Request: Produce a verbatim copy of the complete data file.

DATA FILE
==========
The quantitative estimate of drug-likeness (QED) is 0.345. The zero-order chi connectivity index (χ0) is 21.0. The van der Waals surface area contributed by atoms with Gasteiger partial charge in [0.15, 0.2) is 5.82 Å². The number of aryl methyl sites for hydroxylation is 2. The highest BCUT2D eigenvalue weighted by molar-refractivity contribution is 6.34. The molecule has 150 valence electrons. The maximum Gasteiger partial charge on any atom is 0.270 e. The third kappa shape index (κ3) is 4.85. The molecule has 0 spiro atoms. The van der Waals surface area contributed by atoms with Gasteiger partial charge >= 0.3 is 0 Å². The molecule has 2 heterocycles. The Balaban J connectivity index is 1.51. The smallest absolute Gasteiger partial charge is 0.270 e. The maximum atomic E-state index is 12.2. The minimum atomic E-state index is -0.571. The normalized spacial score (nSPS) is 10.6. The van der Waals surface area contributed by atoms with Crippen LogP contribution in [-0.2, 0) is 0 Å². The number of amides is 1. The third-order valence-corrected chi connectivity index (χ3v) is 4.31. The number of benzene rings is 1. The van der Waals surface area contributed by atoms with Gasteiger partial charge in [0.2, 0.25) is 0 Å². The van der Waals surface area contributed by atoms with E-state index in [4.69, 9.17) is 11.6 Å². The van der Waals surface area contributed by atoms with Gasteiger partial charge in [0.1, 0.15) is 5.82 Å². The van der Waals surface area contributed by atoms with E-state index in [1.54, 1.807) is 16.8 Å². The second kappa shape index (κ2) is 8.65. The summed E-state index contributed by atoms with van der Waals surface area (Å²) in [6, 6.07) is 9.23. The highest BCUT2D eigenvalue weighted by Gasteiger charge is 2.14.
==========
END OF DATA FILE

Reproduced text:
The quantitative estimate of drug-likeness (QED) is 0.345. The zero-order chi connectivity index (χ0) is 21.0. The van der Waals surface area contributed by atoms with Gasteiger partial charge in [0.15, 0.2) is 5.82 Å². The number of aryl methyl sites for hydroxylation is 2. The highest BCUT2D eigenvalue weighted by molar-refractivity contribution is 6.34. The molecule has 150 valence electrons. The maximum Gasteiger partial charge on any atom is 0.270 e. The third kappa shape index (κ3) is 4.85. The molecule has 0 spiro atoms. The van der Waals surface area contributed by atoms with Gasteiger partial charge >= 0.3 is 0 Å². The molecule has 2 heterocycles. The Balaban J connectivity index is 1.51. The smallest absolute Gasteiger partial charge is 0.270 e. The maximum atomic E-state index is 12.2. The minimum atomic E-state index is -0.571. The normalized spacial score (nSPS) is 10.6. The van der Waals surface area contributed by atoms with Crippen LogP contribution in [-0.2, 0) is 0 Å². The number of amides is 1. The third-order valence-corrected chi connectivity index (χ3v) is 4.31. The number of benzene rings is 1. The van der Waals surface area contributed by atoms with Gasteiger partial charge in [0.2, 0.25) is 0 Å². The van der Waals surface area contributed by atoms with E-state index in [4.69, 9.17) is 11.6 Å². The van der Waals surface area contributed by atoms with Gasteiger partial charge in [0.1, 0.15) is 5.82 Å². The van der Waals surface area contributed by atoms with E-state index in [1.54, 1.807) is 16.8 Å². The second kappa shape index (κ2) is 8.65. The summed E-state index contributed by atoms with van der Waals surface area (Å²) in [6, 6.07) is 9.23. The highest BCUT2D eigenvalue weighted by Gasteiger charge is 2.14.